The format of the pad field for blocking of records is indicated in FIGS. 4a and 4b. The record size can vary from zero to N bytes, where N can be several k bytes in FIG. 4b. For applications like file transfer, where each line of data is a record of about 80 bytes, the records are blocked to bring the data frame transmitted to optimum size. Eighty bytes is a typical record size for most CRT displays and constitutes one line of data. 132 bytes is compatible with wide printers. Other sizes of records are also within the scope of the invention. For blocking the records, or putting them into the same frame, the pad field is modified to include the record lengths. A maximum of four records are blocked as seen in the length indications 11, 12, 13 and 14 in FIG. 4b. The pad field normally has arbitrary or `do not care data`.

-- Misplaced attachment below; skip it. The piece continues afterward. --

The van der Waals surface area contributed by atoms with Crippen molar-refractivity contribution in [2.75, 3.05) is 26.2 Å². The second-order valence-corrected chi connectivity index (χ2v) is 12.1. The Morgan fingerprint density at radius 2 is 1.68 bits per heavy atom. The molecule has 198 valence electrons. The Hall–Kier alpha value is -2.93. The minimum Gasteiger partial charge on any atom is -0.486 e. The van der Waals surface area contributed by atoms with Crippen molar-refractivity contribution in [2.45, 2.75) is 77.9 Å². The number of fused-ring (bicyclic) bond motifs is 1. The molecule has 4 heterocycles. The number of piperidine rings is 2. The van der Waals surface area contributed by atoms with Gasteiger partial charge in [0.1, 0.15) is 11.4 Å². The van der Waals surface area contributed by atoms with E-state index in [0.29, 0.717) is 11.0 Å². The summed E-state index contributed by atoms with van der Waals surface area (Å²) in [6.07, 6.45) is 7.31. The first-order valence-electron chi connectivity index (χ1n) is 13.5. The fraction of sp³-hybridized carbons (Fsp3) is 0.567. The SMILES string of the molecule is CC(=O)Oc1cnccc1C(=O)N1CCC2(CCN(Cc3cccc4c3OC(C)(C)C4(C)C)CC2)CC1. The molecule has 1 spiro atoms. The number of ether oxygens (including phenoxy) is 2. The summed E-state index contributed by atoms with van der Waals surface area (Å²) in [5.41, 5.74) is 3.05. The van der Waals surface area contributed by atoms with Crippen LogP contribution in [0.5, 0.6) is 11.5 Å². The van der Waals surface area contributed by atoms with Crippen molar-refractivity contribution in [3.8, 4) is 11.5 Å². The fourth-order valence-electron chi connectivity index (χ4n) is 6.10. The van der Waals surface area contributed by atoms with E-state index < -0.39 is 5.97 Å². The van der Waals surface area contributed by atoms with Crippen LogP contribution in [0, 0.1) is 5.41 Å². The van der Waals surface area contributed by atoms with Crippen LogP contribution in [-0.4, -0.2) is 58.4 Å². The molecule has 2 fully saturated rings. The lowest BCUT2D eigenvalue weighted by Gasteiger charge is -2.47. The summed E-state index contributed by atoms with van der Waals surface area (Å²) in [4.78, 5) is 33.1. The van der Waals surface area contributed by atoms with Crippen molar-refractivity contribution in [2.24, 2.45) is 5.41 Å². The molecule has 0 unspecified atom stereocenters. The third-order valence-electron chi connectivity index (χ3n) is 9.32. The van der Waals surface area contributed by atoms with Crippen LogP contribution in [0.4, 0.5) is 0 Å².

A record is considered short if it is less than the length of data allowed in an optimum size frame. Ideally, a short record is less than one-half the maximum amount of data allowed.
In a further embodiment, a byte of the pad field indicates the number of records blocked. Further bytes in FIG. 4a at 11, 12, 13 and 14 indicate the length of each record. The remainder of the pad field will comprise arbitrarily padded data to obtain minimum frame size required.
In the preferred embodiment, the first byte of the pad field contains the chaining information of FIG. 3, while the succeeding 4 bytes indicate the lengths of the blocked records. If the more bit M is on, and the 4 bytes are non zero as in FIG. 4a, then it is known by the frame optimizer of the destination node that there are records chained in the data portion of the frame.